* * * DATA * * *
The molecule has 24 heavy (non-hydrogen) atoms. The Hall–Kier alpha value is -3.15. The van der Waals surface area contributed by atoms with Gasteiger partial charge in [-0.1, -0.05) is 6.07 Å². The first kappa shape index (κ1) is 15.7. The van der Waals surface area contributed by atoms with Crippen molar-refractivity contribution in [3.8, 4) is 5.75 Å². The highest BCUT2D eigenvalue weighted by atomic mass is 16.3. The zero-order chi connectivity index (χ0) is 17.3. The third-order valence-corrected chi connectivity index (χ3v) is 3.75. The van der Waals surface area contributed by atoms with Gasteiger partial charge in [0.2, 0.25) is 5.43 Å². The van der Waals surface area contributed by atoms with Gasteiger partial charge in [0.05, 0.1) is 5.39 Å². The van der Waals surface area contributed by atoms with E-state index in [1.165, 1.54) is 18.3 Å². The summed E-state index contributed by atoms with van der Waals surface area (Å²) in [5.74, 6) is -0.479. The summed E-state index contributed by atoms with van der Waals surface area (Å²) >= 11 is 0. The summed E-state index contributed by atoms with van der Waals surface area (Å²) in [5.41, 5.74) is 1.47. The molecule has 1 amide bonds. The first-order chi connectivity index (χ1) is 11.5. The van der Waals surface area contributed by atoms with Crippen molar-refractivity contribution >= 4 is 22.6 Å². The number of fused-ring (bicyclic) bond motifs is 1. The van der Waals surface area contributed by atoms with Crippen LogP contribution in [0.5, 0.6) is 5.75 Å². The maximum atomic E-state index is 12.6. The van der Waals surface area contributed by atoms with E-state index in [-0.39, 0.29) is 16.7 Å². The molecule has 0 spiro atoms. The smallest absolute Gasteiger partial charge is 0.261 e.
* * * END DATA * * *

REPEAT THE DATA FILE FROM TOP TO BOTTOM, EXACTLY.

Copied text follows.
The molecule has 24 heavy (non-hydrogen) atoms. The Hall–Kier alpha value is -3.15. The van der Waals surface area contributed by atoms with Gasteiger partial charge in [-0.1, -0.05) is 6.07 Å². The first kappa shape index (κ1) is 15.7. The van der Waals surface area contributed by atoms with Crippen molar-refractivity contribution in [3.8, 4) is 5.75 Å². The highest BCUT2D eigenvalue weighted by atomic mass is 16.3. The zero-order chi connectivity index (χ0) is 17.3. The third-order valence-corrected chi connectivity index (χ3v) is 3.75. The van der Waals surface area contributed by atoms with Gasteiger partial charge in [0.2, 0.25) is 5.43 Å². The van der Waals surface area contributed by atoms with Gasteiger partial charge in [0.05, 0.1) is 5.39 Å². The van der Waals surface area contributed by atoms with E-state index in [1.165, 1.54) is 18.3 Å². The summed E-state index contributed by atoms with van der Waals surface area (Å²) in [5.74, 6) is -0.479. The summed E-state index contributed by atoms with van der Waals surface area (Å²) >= 11 is 0. The summed E-state index contributed by atoms with van der Waals surface area (Å²) in [5.41, 5.74) is 1.47. The molecule has 1 amide bonds. The first-order chi connectivity index (χ1) is 11.5. The van der Waals surface area contributed by atoms with Crippen molar-refractivity contribution >= 4 is 22.6 Å². The number of fused-ring (bicyclic) bond motifs is 1. The van der Waals surface area contributed by atoms with Crippen LogP contribution in [0.5, 0.6) is 5.75 Å². The maximum atomic E-state index is 12.6. The van der Waals surface area contributed by atoms with E-state index in [-0.39, 0.29) is 16.7 Å². The molecule has 0 spiro atoms. The smallest absolute Gasteiger partial charge is 0.261 e.